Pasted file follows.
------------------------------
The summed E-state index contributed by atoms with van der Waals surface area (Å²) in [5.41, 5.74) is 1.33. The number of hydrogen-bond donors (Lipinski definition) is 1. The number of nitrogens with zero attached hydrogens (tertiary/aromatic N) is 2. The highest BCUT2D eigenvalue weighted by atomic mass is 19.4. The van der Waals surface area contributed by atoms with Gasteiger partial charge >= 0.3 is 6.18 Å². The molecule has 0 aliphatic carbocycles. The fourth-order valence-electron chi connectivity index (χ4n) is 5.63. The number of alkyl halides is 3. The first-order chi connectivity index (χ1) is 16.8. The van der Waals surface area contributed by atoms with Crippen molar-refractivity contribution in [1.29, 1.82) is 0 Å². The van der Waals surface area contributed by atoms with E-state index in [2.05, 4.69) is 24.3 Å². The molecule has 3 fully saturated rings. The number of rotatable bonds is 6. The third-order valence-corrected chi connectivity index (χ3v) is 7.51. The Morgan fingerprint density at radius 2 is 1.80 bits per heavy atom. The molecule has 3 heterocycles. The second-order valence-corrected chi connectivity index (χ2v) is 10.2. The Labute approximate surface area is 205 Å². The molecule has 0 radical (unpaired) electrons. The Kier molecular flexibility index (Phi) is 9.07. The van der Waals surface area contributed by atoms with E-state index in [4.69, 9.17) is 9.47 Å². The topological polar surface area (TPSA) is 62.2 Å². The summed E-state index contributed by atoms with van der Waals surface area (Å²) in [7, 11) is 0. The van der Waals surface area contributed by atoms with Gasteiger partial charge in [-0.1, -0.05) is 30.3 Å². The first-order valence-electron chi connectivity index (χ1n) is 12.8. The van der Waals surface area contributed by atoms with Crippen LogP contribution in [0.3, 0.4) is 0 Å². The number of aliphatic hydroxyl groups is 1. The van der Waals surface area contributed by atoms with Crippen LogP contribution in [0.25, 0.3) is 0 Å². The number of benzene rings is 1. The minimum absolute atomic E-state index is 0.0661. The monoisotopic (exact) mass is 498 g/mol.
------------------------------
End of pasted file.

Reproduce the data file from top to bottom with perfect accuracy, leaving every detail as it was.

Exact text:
The summed E-state index contributed by atoms with van der Waals surface area (Å²) in [5.41, 5.74) is 1.33. The number of hydrogen-bond donors (Lipinski definition) is 1. The number of nitrogens with zero attached hydrogens (tertiary/aromatic N) is 2. The highest BCUT2D eigenvalue weighted by atomic mass is 19.4. The van der Waals surface area contributed by atoms with Gasteiger partial charge >= 0.3 is 6.18 Å². The molecule has 0 aliphatic carbocycles. The fourth-order valence-electron chi connectivity index (χ4n) is 5.63. The number of alkyl halides is 3. The first-order chi connectivity index (χ1) is 16.8. The van der Waals surface area contributed by atoms with Crippen molar-refractivity contribution in [1.29, 1.82) is 0 Å². The van der Waals surface area contributed by atoms with E-state index in [2.05, 4.69) is 24.3 Å². The molecule has 3 fully saturated rings. The number of rotatable bonds is 6. The third-order valence-corrected chi connectivity index (χ3v) is 7.51. The Morgan fingerprint density at radius 2 is 1.80 bits per heavy atom. The molecule has 3 heterocycles. The second-order valence-corrected chi connectivity index (χ2v) is 10.2. The Labute approximate surface area is 205 Å². The molecule has 0 radical (unpaired) electrons. The Kier molecular flexibility index (Phi) is 9.07. The van der Waals surface area contributed by atoms with E-state index in [4.69, 9.17) is 9.47 Å². The topological polar surface area (TPSA) is 62.2 Å². The summed E-state index contributed by atoms with van der Waals surface area (Å²) in [7, 11) is 0. The van der Waals surface area contributed by atoms with Gasteiger partial charge in [-0.1, -0.05) is 30.3 Å². The first-order valence-electron chi connectivity index (χ1n) is 12.8. The van der Waals surface area contributed by atoms with Crippen LogP contribution in [0.3, 0.4) is 0 Å². The number of aliphatic hydroxyl groups is 1. The van der Waals surface area contributed by atoms with Crippen LogP contribution in [0.25, 0.3) is 0 Å². The number of benzene rings is 1. The minimum absolute atomic E-state index is 0.0661. The monoisotopic (exact) mass is 498 g/mol.